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Stymie Magazine

Autumn & Winter ‘11

sweater, your cheeks all red. And you just looked so happy. I could see the way I loved you, and the way I thought you loved me. And you lifted your arms. You were spinning out in the snow. You looked so happy.” Half the guys across the room cheered. They swapped dollar bills, the arm wrestling match over. “So I’ve got moments like that.” Penelope didn’t say anything. When I got the nerve to look at her again, she didn’t show any of that happiness I was telling her about. Her eyes were a blur where they should have been wide and blue. “Anyways—” “I don’t,” she cut me off. “I don’t want to lead you on, Jim.” “Lead me on?” She tossed the cotton swab in a trash can and sat down by me. “I like spending time with you—I really do. You look after me, take care of me. And you treat me good.” “That’s all I ever—” “But I don’t see you like a boyfriend,” she went on. “That’s what I was figuring out when I left you. I think I see you more like a brother or something. And I love you like that, Jim. But I don’t see you like you see me.” I swallowed. “But you see Barry like that?” I shook my head. “That’s all you ever see yourself being—eye candy on the boss man’s arm?” “It’s OK for now. But it’s not forever. See, that’s where you and Derek and Barry— that’s where you all have it wrong. You probably dream about running off with me to wrestle for one of the big companies.” “So what? I ain’t supposed to have goals?” “Dream all you want. But this business is bullshit. You guys get caught up in it until you don’t even know what’s real from what’s fake.” She sighed. “And that’s fine. But don’t expect me to play along. I’m here for a paycheck. When the next thing comes along, I won’t look back.” I wanted to say something, to stand up for the business. But the business had me

smacking her with a chair in one week. I pulled on my t-shirt and picked up my duffel bag. The strap ran over the bandage, over the real cut. Real pain. * An hour before pay-per-view, Barry changed the end of our match. Not only would I hit Penelope with a chair—I would do it after I overcame her interference, and pinned Derek in the middle of the ring. “It’s gonna launch a whole new character angle.” Barry said. “Houston, give me some sign you’re listening.” Derek lifted his eyebrows. “Jim lays me out for the pin. I sell it like I’m dead until they’re carting Penny out.” “You can have a little enthusiasm about it. You’re gonna be a part of history.” He straightened his sports coat. “I’ve gotta do one last check on the mics. Everybody get ready.” He half-skipped on his way out the door. The locker room came alive with chatter, guys talking about their matches, talking about the buy rates on pay-per-view, talking about the size of the live crowd. Seemed like everyone talked, until Derek stood up and overturned his bench. The wood slammed against the concrete floor, and everyone fell quiet, turning to him the way they had to Barry seconds before. “This is bullshit!” Derek kicked the bench, hard enough so the boards buckled on impact. “Every week the same guys go over. And it’s never the young guys.” “Derek, it’s not like that,” I said. “The hell it isn’t. You’re gonna hit her with the chair, and that’s what everyone is gonna remember. But not only that, you’ve got to pin me along the way.” “You think I want to hit Penelope?” I kept my eyes on him. “That’s a sacrifice.” “Yeah, well counting the house lights while I lie down for you is a sacrifice too. Maybe you don’t remember what that’s like.” I had felt that anger. “I remember getting embarrassed, jobbing out night after night. But that’s growing up.”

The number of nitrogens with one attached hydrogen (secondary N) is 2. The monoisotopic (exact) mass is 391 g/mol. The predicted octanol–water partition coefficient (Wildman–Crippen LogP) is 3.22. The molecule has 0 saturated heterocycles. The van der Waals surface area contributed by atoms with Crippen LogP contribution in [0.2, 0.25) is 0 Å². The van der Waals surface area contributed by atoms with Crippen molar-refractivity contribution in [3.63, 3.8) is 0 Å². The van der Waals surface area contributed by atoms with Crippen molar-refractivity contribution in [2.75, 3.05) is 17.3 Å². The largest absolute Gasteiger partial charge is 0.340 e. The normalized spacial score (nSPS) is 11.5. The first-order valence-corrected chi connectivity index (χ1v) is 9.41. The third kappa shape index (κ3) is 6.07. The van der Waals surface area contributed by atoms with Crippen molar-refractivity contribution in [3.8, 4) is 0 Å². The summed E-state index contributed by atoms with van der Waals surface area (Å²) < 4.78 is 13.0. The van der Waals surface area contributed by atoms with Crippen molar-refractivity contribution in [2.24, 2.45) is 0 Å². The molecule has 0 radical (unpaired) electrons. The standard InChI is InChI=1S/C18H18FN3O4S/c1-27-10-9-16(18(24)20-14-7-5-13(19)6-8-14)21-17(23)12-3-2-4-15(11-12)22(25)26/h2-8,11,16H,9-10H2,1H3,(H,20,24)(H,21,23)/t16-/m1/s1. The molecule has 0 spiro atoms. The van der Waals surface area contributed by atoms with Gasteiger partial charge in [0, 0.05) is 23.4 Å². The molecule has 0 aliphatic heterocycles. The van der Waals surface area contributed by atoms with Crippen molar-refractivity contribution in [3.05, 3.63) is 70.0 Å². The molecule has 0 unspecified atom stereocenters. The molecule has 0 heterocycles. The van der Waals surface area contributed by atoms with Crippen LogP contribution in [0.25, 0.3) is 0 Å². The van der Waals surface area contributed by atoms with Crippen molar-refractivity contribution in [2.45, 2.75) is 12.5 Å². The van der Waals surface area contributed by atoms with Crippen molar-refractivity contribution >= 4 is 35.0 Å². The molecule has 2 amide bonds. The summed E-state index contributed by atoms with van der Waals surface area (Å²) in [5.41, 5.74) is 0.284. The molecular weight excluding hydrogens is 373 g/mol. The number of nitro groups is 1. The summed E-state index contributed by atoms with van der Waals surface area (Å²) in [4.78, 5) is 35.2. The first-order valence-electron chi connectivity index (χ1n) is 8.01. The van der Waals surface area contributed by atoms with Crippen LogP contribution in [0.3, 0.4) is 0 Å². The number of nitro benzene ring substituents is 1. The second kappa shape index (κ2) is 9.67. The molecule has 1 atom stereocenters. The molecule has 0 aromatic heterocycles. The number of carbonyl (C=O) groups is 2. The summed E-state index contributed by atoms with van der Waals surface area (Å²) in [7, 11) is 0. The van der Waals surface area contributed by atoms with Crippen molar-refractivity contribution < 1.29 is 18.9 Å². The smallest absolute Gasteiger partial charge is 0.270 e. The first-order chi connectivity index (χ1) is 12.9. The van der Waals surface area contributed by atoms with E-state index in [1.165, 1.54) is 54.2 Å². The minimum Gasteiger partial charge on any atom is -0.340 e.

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Stymie - Autumn & Winter 2011  

The Autumn & Winter edition of Stymie Magazine featuring work from Curtis Smith, Corey Mesler, Lucy Jane Bledsoe, Carol Gloor, Nick Ripatraz...

Stymie - Autumn & Winter 2011  

The Autumn & Winter edition of Stymie Magazine featuring work from Curtis Smith, Corey Mesler, Lucy Jane Bledsoe, Carol Gloor, Nick Ripatraz...

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